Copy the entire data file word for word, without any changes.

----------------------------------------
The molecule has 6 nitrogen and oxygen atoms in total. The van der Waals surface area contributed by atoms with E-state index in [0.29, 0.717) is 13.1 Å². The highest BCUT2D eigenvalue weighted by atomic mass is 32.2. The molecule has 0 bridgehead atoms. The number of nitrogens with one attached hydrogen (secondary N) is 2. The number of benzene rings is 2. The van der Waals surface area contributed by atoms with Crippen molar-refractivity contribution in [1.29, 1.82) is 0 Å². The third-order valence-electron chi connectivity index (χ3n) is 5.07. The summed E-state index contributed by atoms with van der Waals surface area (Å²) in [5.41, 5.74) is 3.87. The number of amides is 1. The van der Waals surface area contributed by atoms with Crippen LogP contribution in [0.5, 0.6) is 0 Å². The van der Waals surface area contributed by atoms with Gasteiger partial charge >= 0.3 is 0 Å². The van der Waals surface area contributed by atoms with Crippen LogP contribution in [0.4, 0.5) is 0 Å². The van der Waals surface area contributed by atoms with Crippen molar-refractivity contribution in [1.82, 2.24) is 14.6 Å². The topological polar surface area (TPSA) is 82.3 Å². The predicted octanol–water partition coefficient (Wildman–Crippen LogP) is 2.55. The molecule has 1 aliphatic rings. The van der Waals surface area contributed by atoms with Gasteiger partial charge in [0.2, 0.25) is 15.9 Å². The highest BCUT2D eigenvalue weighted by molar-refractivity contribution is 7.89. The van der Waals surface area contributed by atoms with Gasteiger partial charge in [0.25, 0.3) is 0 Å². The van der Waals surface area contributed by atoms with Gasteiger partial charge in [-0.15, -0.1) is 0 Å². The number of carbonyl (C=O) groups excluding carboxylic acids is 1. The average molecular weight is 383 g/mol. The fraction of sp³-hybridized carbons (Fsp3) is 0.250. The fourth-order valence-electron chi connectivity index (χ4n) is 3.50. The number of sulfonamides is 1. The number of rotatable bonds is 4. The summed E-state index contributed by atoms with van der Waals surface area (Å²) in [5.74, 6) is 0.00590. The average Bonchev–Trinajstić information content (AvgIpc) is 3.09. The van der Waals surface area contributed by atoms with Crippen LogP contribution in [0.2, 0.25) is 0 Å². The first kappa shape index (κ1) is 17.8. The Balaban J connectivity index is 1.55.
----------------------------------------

The molecule has 6 nitrogen and oxygen atoms in total. The van der Waals surface area contributed by atoms with E-state index in [0.29, 0.717) is 13.1 Å². The highest BCUT2D eigenvalue weighted by atomic mass is 32.2. The molecule has 0 bridgehead atoms. The number of nitrogens with one attached hydrogen (secondary N) is 2. The number of benzene rings is 2. The van der Waals surface area contributed by atoms with Crippen molar-refractivity contribution in [1.29, 1.82) is 0 Å². The third-order valence-electron chi connectivity index (χ3n) is 5.07. The summed E-state index contributed by atoms with van der Waals surface area (Å²) in [5.41, 5.74) is 3.87. The number of amides is 1. The van der Waals surface area contributed by atoms with Crippen LogP contribution in [0.5, 0.6) is 0 Å². The van der Waals surface area contributed by atoms with Gasteiger partial charge >= 0.3 is 0 Å². The van der Waals surface area contributed by atoms with Crippen LogP contribution in [0.4, 0.5) is 0 Å². The van der Waals surface area contributed by atoms with Crippen molar-refractivity contribution in [1.82, 2.24) is 14.6 Å². The topological polar surface area (TPSA) is 82.3 Å². The predicted octanol–water partition coefficient (Wildman–Crippen LogP) is 2.55. The molecule has 1 aliphatic rings. The van der Waals surface area contributed by atoms with Gasteiger partial charge in [0.2, 0.25) is 15.9 Å². The highest BCUT2D eigenvalue weighted by molar-refractivity contribution is 7.89. The van der Waals surface area contributed by atoms with Gasteiger partial charge in [0.25, 0.3) is 0 Å². The van der Waals surface area contributed by atoms with Gasteiger partial charge in [-0.15, -0.1) is 0 Å². The number of carbonyl (C=O) groups excluding carboxylic acids is 1. The average molecular weight is 383 g/mol. The fraction of sp³-hybridized carbons (Fsp3) is 0.250. The fourth-order valence-electron chi connectivity index (χ4n) is 3.50. The number of sulfonamides is 1. The number of rotatable bonds is 4. The summed E-state index contributed by atoms with van der Waals surface area (Å²) in [5.74, 6) is 0.00590. The average Bonchev–Trinajstić information content (AvgIpc) is 3.09. The van der Waals surface area contributed by atoms with Crippen LogP contribution in [0.2, 0.25) is 0 Å². The first kappa shape index (κ1) is 17.8. The Balaban J connectivity index is 1.55.